Amalgam is a material that is commonly used for restorations; however, there are key features of the cavity that must be considered when preparing it for amalgam. This post will look at these features and why they are relevant (generally for Class 1 cavities).

Why is it important?

We restore cavities for a few main reasons: to remove any caries, to remove weakened tooth structure and to place margins in areas that are easy to access and clean.

There are properties of amalgam that are crucial when we consider the cavity design, some of these are listed below:

  • Amalgam is non-adhesive – it relies on being mechanically retained in the cavity
  • Amalgam is brittle in thin sections – therefore there is a minimum 2mm depth for an adequate cavity, as well as many other key features in the cavity.

Steps of design

1) Outline Form

The outline form determines the extent of the final cavity, except for finishing margins, and generally determines the external boundaries of the preparation. The preparation usually remains at less than a 1mm depth.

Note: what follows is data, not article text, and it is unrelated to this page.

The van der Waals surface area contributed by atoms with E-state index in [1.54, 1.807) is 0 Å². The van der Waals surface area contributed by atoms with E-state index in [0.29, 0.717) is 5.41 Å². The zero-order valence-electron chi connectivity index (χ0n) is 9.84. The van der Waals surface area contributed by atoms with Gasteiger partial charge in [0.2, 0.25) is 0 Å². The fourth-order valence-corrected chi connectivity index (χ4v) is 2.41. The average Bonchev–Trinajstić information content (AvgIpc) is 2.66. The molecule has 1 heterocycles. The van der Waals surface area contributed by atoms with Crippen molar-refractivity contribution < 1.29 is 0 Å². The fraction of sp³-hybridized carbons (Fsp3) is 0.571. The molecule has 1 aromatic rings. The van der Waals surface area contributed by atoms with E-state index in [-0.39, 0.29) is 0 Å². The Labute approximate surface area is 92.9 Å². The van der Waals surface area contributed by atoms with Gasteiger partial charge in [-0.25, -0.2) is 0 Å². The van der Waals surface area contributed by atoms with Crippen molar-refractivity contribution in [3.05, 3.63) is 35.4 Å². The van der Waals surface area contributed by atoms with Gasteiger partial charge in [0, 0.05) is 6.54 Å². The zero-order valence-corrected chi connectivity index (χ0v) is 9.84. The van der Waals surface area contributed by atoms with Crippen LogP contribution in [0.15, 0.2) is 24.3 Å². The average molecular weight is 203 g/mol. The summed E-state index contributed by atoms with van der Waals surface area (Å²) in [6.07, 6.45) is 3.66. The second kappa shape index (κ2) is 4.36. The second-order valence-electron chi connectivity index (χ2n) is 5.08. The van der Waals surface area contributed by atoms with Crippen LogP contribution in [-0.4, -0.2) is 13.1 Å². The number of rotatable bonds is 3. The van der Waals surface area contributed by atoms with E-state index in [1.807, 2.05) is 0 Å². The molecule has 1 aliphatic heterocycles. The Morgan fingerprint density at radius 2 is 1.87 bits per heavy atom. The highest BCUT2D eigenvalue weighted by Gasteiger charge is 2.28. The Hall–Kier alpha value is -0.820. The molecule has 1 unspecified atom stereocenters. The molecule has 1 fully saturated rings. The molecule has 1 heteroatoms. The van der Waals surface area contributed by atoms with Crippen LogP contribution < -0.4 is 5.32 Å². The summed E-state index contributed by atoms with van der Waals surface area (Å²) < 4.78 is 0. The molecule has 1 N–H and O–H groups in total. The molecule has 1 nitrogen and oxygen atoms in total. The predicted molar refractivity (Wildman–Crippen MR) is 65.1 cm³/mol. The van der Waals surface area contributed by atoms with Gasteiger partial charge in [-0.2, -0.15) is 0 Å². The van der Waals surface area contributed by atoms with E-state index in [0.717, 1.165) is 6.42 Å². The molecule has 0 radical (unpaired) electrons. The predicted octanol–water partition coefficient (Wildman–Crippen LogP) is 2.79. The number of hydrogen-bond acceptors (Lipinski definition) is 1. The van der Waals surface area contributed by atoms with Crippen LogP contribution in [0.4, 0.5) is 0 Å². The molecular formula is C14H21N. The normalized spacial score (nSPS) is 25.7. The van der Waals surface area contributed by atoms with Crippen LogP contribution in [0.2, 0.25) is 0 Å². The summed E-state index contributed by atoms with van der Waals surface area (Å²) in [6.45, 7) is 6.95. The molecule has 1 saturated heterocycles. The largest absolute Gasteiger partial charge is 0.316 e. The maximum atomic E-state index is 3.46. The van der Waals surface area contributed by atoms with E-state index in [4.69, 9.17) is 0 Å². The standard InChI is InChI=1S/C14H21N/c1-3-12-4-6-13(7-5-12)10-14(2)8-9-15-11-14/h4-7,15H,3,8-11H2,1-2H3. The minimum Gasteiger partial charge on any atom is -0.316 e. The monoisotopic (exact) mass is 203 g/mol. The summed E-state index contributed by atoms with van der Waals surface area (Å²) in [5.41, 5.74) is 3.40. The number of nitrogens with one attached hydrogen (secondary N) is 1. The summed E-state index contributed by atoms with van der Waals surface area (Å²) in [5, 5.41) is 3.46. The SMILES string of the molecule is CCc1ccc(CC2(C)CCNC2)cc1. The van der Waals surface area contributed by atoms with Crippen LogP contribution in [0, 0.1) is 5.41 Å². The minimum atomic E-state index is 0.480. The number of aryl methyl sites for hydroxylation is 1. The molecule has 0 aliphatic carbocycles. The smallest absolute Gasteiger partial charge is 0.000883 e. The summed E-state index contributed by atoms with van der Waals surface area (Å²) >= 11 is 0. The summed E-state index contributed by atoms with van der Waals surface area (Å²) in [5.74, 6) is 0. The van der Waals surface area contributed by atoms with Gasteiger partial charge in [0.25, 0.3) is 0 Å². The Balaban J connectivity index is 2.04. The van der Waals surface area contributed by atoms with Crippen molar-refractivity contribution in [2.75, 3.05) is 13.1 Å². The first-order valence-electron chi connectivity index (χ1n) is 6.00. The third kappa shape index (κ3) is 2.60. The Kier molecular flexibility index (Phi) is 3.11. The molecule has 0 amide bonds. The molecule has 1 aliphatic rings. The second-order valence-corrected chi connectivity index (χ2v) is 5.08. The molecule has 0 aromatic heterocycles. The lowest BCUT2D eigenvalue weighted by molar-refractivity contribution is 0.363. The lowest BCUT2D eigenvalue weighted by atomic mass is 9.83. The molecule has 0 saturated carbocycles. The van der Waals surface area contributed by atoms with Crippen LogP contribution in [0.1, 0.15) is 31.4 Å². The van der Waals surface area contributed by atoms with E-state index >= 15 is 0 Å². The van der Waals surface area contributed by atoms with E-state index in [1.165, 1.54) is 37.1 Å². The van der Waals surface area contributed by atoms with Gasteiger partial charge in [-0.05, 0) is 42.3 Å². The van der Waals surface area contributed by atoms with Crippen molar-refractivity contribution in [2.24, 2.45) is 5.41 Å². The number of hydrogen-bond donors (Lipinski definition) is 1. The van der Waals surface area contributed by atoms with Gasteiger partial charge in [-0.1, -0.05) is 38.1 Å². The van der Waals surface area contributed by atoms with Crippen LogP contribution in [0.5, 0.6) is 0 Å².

The aim is to remove all weakened tooth enamel and extend the margins into suitable areas. Factors that will impact this include: aesthetics, occlusal contacts, the extent of the carious lesion.

Whilst preparing the cavity at this stage, and later in the preparation, any enamel that is no longer supported by underlying dentine must be removed; otherwise, it is liable to fracture. This would then cause marginal deficiencies in the restoration and increase the likelihood of failure.

Unsupported enamel (red) liable to fracture in the future.

Unsupported enamel (red) liable to fracture in the future.

In addition to this, we need to consider the cavosurface angle. This is the angle between the surface of the tooth and the cavity walls. In an amalgam cavity, we aim for an angle of 90°. This is once again to protect the margins of the restoration.